The 42nd Three Peaks Yacht Race Gets Underway
After a long day of waiting, a crowded race briefing in the bar of the yacht club, and then some more waiting as it was low tide, the crews could finally load up their supplies onto the harbour ferries and get aboard ready for the start.
All but one of the yachts was moored out in the channel, the only exception being Wight Rose, which was against the quayside right outside the yacht club. They would have to wait for the rising tide to lift them off but this was obviously all part of their cunning plan, as while the other boats were releasing their moorings in the fast flowing channel, Wight Rose was calmily loading up cartons of chips from the quayside.
They were relaxed about getting out to the start as there is plenty of time between the yacht parade out of the harbour, and the start an hour later. The parade began at 18.30, behind the new lifeboat, the Ella Larsen, which was only launched last week, and it was an orderly departure, motoring out past the breakwater, where the crowds were gathered to watch the boats leave.
It was fine, sunny evening for the spectators, and a good one for the start too with a south westerly breeze across the line. Recent starts have been becalmed and even seen boats row across the line, but not this year. With little swell the local rowing crews, and even a couple of paddle boarders had made it a mile out to the start line, marked with two orange buoys.
In the long distant past the multihull and monohull races had been started separately, but now the two classes prepared to start together and at 19.30 they crossed the line with Roaring Forties and Wandering Glider first across and soon moving away at 6 knots. Denebola was close by, easily recognised by its blue hull and black mainsail with Belgian sail number. The smallest in the fleet was making an impressive start.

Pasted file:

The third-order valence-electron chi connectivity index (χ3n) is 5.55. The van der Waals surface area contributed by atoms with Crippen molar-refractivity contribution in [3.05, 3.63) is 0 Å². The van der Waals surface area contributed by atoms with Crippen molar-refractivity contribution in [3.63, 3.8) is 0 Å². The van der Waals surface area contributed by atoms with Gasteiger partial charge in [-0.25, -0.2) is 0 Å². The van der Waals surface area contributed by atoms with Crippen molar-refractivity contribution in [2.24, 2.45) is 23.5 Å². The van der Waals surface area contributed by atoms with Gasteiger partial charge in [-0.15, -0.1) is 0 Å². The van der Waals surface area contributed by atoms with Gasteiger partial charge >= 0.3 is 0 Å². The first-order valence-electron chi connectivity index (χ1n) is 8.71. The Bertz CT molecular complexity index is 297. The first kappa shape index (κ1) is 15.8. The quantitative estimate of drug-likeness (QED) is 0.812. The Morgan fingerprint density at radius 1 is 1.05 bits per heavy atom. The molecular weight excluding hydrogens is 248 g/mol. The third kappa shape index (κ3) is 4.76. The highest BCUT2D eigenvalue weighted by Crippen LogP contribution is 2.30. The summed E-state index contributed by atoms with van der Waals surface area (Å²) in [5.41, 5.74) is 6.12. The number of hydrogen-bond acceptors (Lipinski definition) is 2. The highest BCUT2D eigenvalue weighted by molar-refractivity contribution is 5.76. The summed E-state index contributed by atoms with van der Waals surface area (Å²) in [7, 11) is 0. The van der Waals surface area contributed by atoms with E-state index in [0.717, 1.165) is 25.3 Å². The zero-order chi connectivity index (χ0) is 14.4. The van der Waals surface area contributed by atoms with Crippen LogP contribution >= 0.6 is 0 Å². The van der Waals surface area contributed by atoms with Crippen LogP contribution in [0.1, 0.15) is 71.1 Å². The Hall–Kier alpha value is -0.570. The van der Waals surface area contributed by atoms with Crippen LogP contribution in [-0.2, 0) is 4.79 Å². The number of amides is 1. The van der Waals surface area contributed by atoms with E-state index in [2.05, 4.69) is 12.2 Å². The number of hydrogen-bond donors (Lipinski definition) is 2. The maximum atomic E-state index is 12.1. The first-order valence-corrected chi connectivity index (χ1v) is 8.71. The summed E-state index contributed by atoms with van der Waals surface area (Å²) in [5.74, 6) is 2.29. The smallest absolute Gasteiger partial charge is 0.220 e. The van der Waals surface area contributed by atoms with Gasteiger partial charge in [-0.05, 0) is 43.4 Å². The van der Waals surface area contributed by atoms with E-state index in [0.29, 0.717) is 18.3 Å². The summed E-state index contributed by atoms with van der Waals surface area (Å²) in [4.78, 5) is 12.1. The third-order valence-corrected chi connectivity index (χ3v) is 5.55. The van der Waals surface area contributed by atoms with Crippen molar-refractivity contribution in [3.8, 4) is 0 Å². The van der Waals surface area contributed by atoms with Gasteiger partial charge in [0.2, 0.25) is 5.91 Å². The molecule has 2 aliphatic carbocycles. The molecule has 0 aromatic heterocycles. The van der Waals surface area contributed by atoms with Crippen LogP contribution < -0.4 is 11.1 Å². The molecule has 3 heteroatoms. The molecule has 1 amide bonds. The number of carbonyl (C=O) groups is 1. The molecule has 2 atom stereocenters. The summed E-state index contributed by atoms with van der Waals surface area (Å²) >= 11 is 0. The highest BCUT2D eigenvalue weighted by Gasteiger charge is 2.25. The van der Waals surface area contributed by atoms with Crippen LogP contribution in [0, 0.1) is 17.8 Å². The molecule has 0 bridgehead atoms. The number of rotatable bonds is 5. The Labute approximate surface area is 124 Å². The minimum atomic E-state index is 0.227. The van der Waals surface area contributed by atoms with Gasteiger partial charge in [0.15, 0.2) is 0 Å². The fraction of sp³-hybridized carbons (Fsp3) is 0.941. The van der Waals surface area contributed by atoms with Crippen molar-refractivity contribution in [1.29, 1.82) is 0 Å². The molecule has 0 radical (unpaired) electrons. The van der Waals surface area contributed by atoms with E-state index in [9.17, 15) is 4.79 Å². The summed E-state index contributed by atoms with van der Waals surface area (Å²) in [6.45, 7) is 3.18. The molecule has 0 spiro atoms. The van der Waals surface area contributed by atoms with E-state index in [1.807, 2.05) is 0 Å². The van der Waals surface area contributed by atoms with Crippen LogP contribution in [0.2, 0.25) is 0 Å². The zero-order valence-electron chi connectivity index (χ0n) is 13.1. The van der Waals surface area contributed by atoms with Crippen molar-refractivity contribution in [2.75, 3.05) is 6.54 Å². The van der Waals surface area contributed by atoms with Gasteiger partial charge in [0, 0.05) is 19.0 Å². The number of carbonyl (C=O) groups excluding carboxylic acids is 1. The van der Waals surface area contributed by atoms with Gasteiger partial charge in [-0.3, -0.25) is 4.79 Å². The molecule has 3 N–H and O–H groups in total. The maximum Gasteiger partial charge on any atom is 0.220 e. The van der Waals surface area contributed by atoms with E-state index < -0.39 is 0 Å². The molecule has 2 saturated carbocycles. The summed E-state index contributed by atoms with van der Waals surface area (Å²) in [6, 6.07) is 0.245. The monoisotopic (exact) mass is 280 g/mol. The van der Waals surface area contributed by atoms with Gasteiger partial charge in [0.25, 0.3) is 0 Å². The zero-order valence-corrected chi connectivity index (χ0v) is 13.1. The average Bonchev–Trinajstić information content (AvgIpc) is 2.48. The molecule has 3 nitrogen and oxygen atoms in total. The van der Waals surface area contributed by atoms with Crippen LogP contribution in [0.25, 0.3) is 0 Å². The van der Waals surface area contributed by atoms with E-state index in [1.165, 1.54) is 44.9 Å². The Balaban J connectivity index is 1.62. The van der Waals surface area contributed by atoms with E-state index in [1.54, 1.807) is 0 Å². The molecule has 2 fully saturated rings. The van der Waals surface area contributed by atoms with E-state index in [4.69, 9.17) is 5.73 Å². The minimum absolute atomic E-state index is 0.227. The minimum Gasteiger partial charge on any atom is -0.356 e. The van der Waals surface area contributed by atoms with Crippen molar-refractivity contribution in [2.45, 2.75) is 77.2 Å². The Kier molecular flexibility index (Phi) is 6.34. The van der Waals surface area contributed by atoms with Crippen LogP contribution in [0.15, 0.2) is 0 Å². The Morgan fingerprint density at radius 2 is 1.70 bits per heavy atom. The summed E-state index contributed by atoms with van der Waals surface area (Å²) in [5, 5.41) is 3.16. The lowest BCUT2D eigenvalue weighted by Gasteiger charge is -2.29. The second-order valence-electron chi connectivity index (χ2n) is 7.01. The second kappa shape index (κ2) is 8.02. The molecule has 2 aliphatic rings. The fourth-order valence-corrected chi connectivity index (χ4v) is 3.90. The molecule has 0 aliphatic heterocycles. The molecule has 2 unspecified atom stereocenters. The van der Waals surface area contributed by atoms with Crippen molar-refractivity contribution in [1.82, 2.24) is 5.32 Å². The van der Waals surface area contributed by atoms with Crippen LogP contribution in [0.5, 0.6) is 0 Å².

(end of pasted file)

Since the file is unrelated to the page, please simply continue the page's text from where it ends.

At the back,starting much more slowly were Infantry Training Centre and the two catamarans, with Peaky Blinders reportedly sailing right over one of the buoys and Don’t Look Down, the smallest of the multihulls a long way back.
The first night of the race came quickly by which time the leaders were approaching Bardsey Sound with Wandering Glider still just ahead. They will round the head of the Llyn Peninsula in the dark, which is unusual and this will make the usual tactic of staying out of the tide by racing very close inshore and near the cliffs a more difficult proposition.
It’s also likely that be the time they’ve made it across Caernarfon Bar, which is very shallow this year at low tide, and into the pier at Caernarfon, the runners will come ashore for the first run in daylight. More often than not they are on Snowdon in the dark, but again this year’s race is set to follow a different pattern.